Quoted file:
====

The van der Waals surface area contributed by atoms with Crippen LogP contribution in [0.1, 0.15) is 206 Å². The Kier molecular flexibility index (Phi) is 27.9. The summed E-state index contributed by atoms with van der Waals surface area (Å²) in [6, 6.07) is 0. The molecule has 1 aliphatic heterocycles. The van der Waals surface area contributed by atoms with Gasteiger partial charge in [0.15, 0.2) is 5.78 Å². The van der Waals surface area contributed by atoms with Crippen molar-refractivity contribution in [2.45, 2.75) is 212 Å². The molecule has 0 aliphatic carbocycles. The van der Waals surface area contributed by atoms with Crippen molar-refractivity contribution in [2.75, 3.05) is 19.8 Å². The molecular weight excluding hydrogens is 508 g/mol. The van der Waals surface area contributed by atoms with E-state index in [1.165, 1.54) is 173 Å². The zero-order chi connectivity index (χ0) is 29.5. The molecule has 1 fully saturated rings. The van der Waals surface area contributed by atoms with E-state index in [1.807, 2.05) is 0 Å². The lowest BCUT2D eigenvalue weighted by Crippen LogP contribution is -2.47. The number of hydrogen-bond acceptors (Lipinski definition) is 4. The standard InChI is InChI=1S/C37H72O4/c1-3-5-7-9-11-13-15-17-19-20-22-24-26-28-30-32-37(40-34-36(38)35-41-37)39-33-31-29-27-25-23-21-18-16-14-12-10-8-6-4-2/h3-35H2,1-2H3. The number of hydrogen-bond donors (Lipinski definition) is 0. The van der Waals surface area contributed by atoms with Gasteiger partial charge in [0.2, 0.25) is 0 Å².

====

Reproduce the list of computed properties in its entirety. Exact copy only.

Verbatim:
The van der Waals surface area contributed by atoms with Crippen LogP contribution in [0.1, 0.15) is 206 Å². The Kier molecular flexibility index (Phi) is 27.9. The summed E-state index contributed by atoms with van der Waals surface area (Å²) in [6, 6.07) is 0. The molecule has 1 aliphatic heterocycles. The van der Waals surface area contributed by atoms with Gasteiger partial charge in [0.15, 0.2) is 5.78 Å². The van der Waals surface area contributed by atoms with Crippen molar-refractivity contribution in [2.45, 2.75) is 212 Å². The molecule has 0 aliphatic carbocycles. The van der Waals surface area contributed by atoms with Crippen molar-refractivity contribution in [2.75, 3.05) is 19.8 Å². The molecular weight excluding hydrogens is 508 g/mol. The van der Waals surface area contributed by atoms with E-state index in [1.165, 1.54) is 173 Å². The zero-order chi connectivity index (χ0) is 29.5. The molecule has 1 fully saturated rings. The van der Waals surface area contributed by atoms with E-state index in [1.807, 2.05) is 0 Å². The lowest BCUT2D eigenvalue weighted by Crippen LogP contribution is -2.47. The number of hydrogen-bond acceptors (Lipinski definition) is 4. The standard InChI is InChI=1S/C37H72O4/c1-3-5-7-9-11-13-15-17-19-20-22-24-26-28-30-32-37(40-34-36(38)35-41-37)39-33-31-29-27-25-23-21-18-16-14-12-10-8-6-4-2/h3-35H2,1-2H3. The number of hydrogen-bond donors (Lipinski definition) is 0. The van der Waals surface area contributed by atoms with Gasteiger partial charge in [0.2, 0.25) is 0 Å².